GRAHAM: OK. As to how the system works, can you sit down with five -- you and four other judges, and overrule Roe v. Wade just because you want to?

KAVANAUGH: Senator, Roe v. Wade's an important precedent of the Supreme Court; been reaffirmed...

GRAHAM: Don't you have to have a case, as of -- I mean, you just can't...


GRAHAM: I -- "What are you -- what are you doing for lunch?" "Let's overrule Roe v. Wade."

KAVANAUGH: I -- I -- I...

GRAHAM: It doesn't work that way, right?

KAVANAUGH: I -- I see what you're asking, Senator. Right, there's -- there's -- the way cases come up to us in that context, or in other contexts, would be a law's passed...

GRAHAM: Can I give you -- yeah. Can I give you an example, because I can do this quicker?


GRAHAM: So some state somewhere, or some town somewhere passes a law that runs into the face of Roe. Somebody will object. They will go to lower courts, and eventually it might come up to the Supreme Court, challenging the foundations of Roe v. Wade. It would take some legislative enactment for that happen, is that correct?

KAVANAUGH: That's correct.

GRAHAM: If there was such a (sic) action by a state or a local government challenging Roe and it came before the Supreme Court, would you listen to both sides?

KAVANAUGH: I listen to both sides in every case, Senator. I have for 12 years, yes.

GRAHAM: When it comes to overruling a long-standing precedent of the court, is there a formula that you use?


GRAHAM: Analysis?

KAVANAUGH: So first of all, you start with the notion of precedent and as I've said to Senator Feinstein in this context, this is a precedent that's been re-affirmed many times over 45 years, including in Planned Parenthood versus Casey, where they specifically consider whether to overrule and re-affirmed and applied all of the stare decisis factors that importantly became precedent on precedent in this -- this context.

But you look at -- there are factors you look at whenever you are considering any precedent.

GRAHAM: So there's a process in place that the court has followed for a very long time, is that correct?

KAVANAUGH: That is correct, Senator.

GRAHAM: Citizens United.


GRAHAM: If somebody said Citizens United has been harmful to the country and made a record that the effects of Citizens United has empowered about 20 or 30 people in the country to run all of the elections in some state or locality somewhere past a -- a ban on soft money and it got to the court, would you at least listen to the argument that Citizens United needs to be revisited?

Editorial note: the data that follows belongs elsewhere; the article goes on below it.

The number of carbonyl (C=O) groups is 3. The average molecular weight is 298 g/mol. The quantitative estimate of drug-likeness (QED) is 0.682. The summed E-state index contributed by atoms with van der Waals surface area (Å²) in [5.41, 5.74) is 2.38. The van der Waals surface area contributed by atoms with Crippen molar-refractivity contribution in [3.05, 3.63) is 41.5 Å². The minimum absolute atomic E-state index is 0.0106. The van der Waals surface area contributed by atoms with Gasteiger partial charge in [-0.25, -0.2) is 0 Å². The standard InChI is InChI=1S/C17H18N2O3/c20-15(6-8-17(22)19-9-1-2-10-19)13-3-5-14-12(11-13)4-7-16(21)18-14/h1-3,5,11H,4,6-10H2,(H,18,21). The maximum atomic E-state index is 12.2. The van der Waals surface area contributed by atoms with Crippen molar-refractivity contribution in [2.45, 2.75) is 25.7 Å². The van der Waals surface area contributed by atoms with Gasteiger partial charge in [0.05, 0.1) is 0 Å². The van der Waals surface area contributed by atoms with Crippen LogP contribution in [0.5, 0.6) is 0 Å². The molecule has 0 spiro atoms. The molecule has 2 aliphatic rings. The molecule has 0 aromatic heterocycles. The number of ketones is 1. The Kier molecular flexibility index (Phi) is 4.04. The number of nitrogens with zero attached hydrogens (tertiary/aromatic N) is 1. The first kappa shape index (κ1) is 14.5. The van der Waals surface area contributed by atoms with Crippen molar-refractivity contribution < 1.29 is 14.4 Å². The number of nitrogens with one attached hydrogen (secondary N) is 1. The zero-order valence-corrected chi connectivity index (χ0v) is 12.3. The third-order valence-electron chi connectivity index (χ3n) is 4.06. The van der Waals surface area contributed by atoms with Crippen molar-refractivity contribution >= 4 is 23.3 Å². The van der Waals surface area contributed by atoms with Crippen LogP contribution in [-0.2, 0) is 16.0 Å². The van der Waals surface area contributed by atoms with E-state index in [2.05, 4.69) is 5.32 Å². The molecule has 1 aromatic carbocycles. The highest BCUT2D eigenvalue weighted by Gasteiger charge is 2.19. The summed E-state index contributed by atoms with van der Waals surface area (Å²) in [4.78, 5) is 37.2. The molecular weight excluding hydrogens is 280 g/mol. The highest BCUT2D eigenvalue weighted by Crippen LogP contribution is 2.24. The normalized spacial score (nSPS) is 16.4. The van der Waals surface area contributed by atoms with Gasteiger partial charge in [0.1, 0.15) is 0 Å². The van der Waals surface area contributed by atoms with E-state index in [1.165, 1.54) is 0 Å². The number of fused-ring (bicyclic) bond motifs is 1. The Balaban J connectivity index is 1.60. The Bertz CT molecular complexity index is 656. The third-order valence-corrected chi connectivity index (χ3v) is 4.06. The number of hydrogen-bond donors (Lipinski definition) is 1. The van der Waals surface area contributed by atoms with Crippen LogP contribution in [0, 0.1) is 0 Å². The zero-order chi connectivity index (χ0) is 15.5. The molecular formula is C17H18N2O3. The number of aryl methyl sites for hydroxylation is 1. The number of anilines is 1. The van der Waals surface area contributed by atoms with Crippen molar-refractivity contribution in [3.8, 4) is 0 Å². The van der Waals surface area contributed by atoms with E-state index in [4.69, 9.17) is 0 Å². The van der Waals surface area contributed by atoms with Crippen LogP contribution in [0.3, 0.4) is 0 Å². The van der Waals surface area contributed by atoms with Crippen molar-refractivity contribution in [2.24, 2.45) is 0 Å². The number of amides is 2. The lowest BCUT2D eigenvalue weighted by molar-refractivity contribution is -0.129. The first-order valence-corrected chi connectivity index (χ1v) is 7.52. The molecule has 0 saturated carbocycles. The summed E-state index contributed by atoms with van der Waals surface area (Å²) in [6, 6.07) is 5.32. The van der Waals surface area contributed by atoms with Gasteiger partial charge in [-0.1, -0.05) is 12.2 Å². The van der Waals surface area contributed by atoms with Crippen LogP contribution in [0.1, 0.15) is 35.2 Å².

KAVANAUGH: Of course, listen -- I listen to all arguments. You have an open mind, you get the briefs and arguments -- and some arguments are better than others. Precedent's critically important, it's a foundation of our system, but you listen to all arguments.

GRAHAM: OK. You were -- where were you on September the 11th, 2001?

KAVANAUGH: I was in -- initially I was in my then office in the EOB, and then after the first -- as I recall, for the first building was hit, I was in the counsel's Office in the second floor of the West Wing for the next few minutes.

Then we were all told to go down to the bottom of the West Wing, and then we were all evacuated and I think -- I think the thought was Flight 93 might be headed for the White House, it might've been heading here. And Secret Service, we were being hustled out and then -- then kind of panic, started screaming at us.

Sprint run, and we sprinted out. My wife was a few steps ahead of me, she was President Bush's personal aide at the time, and we sprinted out. She was wearing a black and white checked shirt, I remember, and she -- we sprinted out the front gate kind of into Lafayette Park and no -- no iPhones or anything like that, Blackberries at that point in time.


We didn't have that, and our cellphones didn't work so we were all just kind of out there. I remember somehow ending up seeing on TV down more on Connecticut Avenue, there were TV's out -- Mayflower Hotel, I remember I was with Sara Taylor who worked at the White House and we watched -- we were watching as the -- standing with her when the two -- when the two buildings -- when the buildings fell. GRAHAM: So when somebody says post-9/11 that we've been at war and it's called the War on Terrorism, do you generally agree with that concept?

KAVANAUGH: I do Senator because Congress passed the Authorization for Use of Military Force, which is still in effect and that was passed of course on September 14th, 2001, three days later.

GRAHAM: Let's talk about the law in war. Is there a body of law called the law of armed conflict?

KAVANAUGH: There is -- there is such a body, Senator.

GRAHAM: Is there a body of law that's called the basic criminal law?

KAVANAUGH: Yes, Senator.

GRAHAM: Are there differences between those two bodies of law?

KAVANAUGH: Yes, Senator.